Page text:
Field grown rubrum...

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Yamadori
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So, I have been waiting for this big 20+ft tall to pop some buds since I chopped it earlier this year. Went and checked on it today and noticed these little fellows all over it. Too early to pick a front, but Im leaning towards one of these. (First pic has the most buds in it, second is out of the sun and therefor a little more naked but I like the look of the roots, and with a bud that burst right at the top so possibly the way I will go. The gloves are there to show where I plan on chopping the roots.)



So the question is... Do I leave them all to grow and then pick a leader next year, or do I clean up some of them that I dont think I will keep? I know when feild growing you want some extra growth to help put on girth, but if the girth is obviously there do I still need them?



I am planning on keeping this guy at around 12-16in tall when "finished". It is a Red Maple, Acer rubrum, if anyone was interested.
 

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Speedy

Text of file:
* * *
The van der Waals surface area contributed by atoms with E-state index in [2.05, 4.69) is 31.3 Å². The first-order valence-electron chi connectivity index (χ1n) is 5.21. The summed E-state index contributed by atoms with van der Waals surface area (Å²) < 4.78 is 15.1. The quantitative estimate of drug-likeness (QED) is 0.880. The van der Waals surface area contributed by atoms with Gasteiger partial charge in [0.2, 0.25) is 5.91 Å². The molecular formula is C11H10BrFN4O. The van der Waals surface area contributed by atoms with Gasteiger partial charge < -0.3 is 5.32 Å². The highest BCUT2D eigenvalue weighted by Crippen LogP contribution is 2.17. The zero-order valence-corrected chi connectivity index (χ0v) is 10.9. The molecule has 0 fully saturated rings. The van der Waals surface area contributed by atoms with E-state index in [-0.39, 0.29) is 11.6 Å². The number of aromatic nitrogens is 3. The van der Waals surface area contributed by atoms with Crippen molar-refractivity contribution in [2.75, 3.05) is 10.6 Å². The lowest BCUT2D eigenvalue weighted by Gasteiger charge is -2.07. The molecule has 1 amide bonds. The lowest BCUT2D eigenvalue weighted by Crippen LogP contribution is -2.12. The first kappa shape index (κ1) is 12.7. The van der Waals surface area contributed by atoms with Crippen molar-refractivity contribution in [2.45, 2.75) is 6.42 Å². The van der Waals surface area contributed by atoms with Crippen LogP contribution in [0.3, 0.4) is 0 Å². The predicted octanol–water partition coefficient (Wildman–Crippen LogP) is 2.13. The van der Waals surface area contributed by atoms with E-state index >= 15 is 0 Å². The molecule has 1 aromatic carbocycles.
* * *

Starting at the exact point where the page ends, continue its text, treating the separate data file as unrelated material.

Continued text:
Yamadori
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I'm assuming from the number of views and comments that no-one has anything positive/constructive to say?

I read over Brent's article on creating taper on evergreengardenworks. I will let this growth harden off then trim them all except for the little guy right at the top that will be my new leader. Let that grow for at least a year, probably two then repeat the process again.
 

Kirk

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Rubrums are a challenge. The growth is larger and more coarse than many of the other acers. Gary Marchal (cajunbonsai.com) has a very nice one that I have seen up close several times.